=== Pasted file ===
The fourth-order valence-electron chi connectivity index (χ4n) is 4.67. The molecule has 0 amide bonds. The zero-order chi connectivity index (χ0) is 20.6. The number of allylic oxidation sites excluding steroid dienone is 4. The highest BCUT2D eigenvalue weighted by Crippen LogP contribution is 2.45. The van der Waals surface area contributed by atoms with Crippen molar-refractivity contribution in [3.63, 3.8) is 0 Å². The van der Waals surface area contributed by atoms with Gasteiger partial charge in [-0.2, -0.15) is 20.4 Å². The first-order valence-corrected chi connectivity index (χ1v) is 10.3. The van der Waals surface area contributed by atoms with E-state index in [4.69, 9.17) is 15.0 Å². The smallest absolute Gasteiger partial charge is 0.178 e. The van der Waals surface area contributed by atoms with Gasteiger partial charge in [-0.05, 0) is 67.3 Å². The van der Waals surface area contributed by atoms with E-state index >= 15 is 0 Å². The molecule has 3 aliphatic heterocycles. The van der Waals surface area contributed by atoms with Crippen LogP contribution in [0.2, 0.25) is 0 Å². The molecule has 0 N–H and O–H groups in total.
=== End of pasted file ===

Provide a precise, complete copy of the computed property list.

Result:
The fourth-order valence-electron chi connectivity index (χ4n) is 4.67. The molecule has 0 amide bonds. The zero-order chi connectivity index (χ0) is 20.6. The number of allylic oxidation sites excluding steroid dienone is 4. The highest BCUT2D eigenvalue weighted by Crippen LogP contribution is 2.45. The van der Waals surface area contributed by atoms with Crippen molar-refractivity contribution in [3.63, 3.8) is 0 Å². The van der Waals surface area contributed by atoms with Gasteiger partial charge in [-0.2, -0.15) is 20.4 Å². The first-order valence-corrected chi connectivity index (χ1v) is 10.3. The van der Waals surface area contributed by atoms with E-state index in [4.69, 9.17) is 15.0 Å². The smallest absolute Gasteiger partial charge is 0.178 e. The van der Waals surface area contributed by atoms with Gasteiger partial charge in [-0.05, 0) is 67.3 Å². The van der Waals surface area contributed by atoms with E-state index >= 15 is 0 Å². The molecule has 3 aliphatic heterocycles. The van der Waals surface area contributed by atoms with Crippen LogP contribution in [0.2, 0.25) is 0 Å². The molecule has 0 N–H and O–H groups in total.